This fact alone was enough to have me avoiding margarine for life and anything else that is hydrogenated (this means hydrogen is added, changing the molecular structure of the substance).

You can try this yourself:

Purchase a tub of margarine and leave it in your garage or shaded area. Within a couple of days you will note a couple of things:

  1. no flies, not even those pesky fruit flies will go near it (that should tell you something)
  2. it does not rot or smell differently because it has no nutritional value; nothing will grow on it Even those teeny weeny microorganisms will not a find a home to grow. Why? Because it is nearly plastic. Would you melt your Tupperware and spread that on your toast?

Share This With Your Friends…..(If you want to “butter them up”)!


6 Comments on “The Facts About Butter”

  1. Ha! Interesting that fact-checking comes from Snopes. I wouldn’t trust them to be my dog sitter much less with my health and well-being. Snopes has been proven to be biased along many lines and that bias gives rise to false information as well. Nope, I’ll stick with the author on the one unless you can fine a more reputable source for rebuttal.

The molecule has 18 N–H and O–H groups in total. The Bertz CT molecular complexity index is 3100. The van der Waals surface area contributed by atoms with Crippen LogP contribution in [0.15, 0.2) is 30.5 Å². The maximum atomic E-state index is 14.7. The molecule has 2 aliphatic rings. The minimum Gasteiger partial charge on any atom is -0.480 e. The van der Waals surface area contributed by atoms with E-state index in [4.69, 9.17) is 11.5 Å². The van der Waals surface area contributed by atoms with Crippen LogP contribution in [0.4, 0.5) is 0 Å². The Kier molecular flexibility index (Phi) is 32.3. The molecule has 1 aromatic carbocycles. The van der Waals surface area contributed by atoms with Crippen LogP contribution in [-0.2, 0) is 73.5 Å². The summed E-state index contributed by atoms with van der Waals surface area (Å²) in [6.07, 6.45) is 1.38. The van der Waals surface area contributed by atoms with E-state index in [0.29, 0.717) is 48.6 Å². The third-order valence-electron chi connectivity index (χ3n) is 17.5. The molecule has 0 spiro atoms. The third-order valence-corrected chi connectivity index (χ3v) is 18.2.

2. Margarine was invented in 1869 by Frenchman Hippolyte Mège-Mouriès in response to a competition sponsored by Emperor Napoleon III, who wanted a cheap, tasty substitute for butter that would store well on ships. Butter was expensive and in short supply at that time. Mège-Mouriès won the Emperor’s competition with his margarine, which was a big hit in France. Its popularity eventually spread across Europe and through the Western world.

    A nonsensical statement, according to Eyres. “It’s like saying methanol is similar to ethanol, when we know ethanol is safely consumed in alcoholic drinks but methanol ingestion causes blindness and death,” says Eyres. “It’s nonsense.” Many organic compounds, such as fats, are formed from carbon, ­hydrogen and oxygen. And many have similar constructions. Nonetheless, a one-molecule difference is substantial in scientific terms.